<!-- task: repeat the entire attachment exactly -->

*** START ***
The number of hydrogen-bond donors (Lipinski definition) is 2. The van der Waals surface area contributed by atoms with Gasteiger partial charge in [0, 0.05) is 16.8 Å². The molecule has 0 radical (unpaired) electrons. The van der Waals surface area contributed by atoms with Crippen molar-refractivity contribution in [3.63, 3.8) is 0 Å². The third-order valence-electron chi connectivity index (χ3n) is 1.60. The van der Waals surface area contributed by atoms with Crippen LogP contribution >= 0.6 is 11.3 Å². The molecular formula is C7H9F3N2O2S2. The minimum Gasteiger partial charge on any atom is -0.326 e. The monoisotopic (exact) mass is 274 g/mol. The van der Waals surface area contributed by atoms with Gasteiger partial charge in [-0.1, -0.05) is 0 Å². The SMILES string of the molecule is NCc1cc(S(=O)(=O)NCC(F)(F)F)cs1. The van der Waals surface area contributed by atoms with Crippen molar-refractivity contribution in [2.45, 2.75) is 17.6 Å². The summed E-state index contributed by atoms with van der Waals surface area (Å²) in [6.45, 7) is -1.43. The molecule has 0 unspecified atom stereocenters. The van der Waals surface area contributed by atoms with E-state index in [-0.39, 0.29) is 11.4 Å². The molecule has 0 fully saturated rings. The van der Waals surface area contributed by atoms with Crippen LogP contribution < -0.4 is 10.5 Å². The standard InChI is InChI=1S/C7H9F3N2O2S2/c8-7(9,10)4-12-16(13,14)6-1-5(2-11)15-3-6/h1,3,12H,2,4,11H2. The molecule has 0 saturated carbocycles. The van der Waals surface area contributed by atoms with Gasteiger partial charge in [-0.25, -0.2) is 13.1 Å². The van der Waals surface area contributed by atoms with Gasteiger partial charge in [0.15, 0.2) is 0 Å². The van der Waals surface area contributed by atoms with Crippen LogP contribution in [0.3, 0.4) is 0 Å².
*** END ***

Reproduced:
The number of hydrogen-bond donors (Lipinski definition) is 2. The van der Waals surface area contributed by atoms with Gasteiger partial charge in [0, 0.05) is 16.8 Å². The molecule has 0 radical (unpaired) electrons. The van der Waals surface area contributed by atoms with Crippen molar-refractivity contribution in [3.63, 3.8) is 0 Å². The third-order valence-electron chi connectivity index (χ3n) is 1.60. The van der Waals surface area contributed by atoms with Crippen LogP contribution >= 0.6 is 11.3 Å². The molecular formula is C7H9F3N2O2S2. The minimum Gasteiger partial charge on any atom is -0.326 e. The monoisotopic (exact) mass is 274 g/mol. The van der Waals surface area contributed by atoms with Gasteiger partial charge in [-0.1, -0.05) is 0 Å². The SMILES string of the molecule is NCc1cc(S(=O)(=O)NCC(F)(F)F)cs1. The van der Waals surface area contributed by atoms with Crippen molar-refractivity contribution in [2.45, 2.75) is 17.6 Å². The summed E-state index contributed by atoms with van der Waals surface area (Å²) in [6.45, 7) is -1.43. The molecule has 0 unspecified atom stereocenters. The van der Waals surface area contributed by atoms with E-state index in [-0.39, 0.29) is 11.4 Å². The molecule has 0 fully saturated rings. The van der Waals surface area contributed by atoms with Crippen LogP contribution < -0.4 is 10.5 Å². The standard InChI is InChI=1S/C7H9F3N2O2S2/c8-7(9,10)4-12-16(13,14)6-1-5(2-11)15-3-6/h1,3,12H,2,4,11H2. The molecule has 0 saturated carbocycles. The van der Waals surface area contributed by atoms with Gasteiger partial charge in [-0.25, -0.2) is 13.1 Å². The van der Waals surface area contributed by atoms with Gasteiger partial charge in [0.15, 0.2) is 0 Å². The van der Waals surface area contributed by atoms with Crippen LogP contribution in [0.3, 0.4) is 0 Å².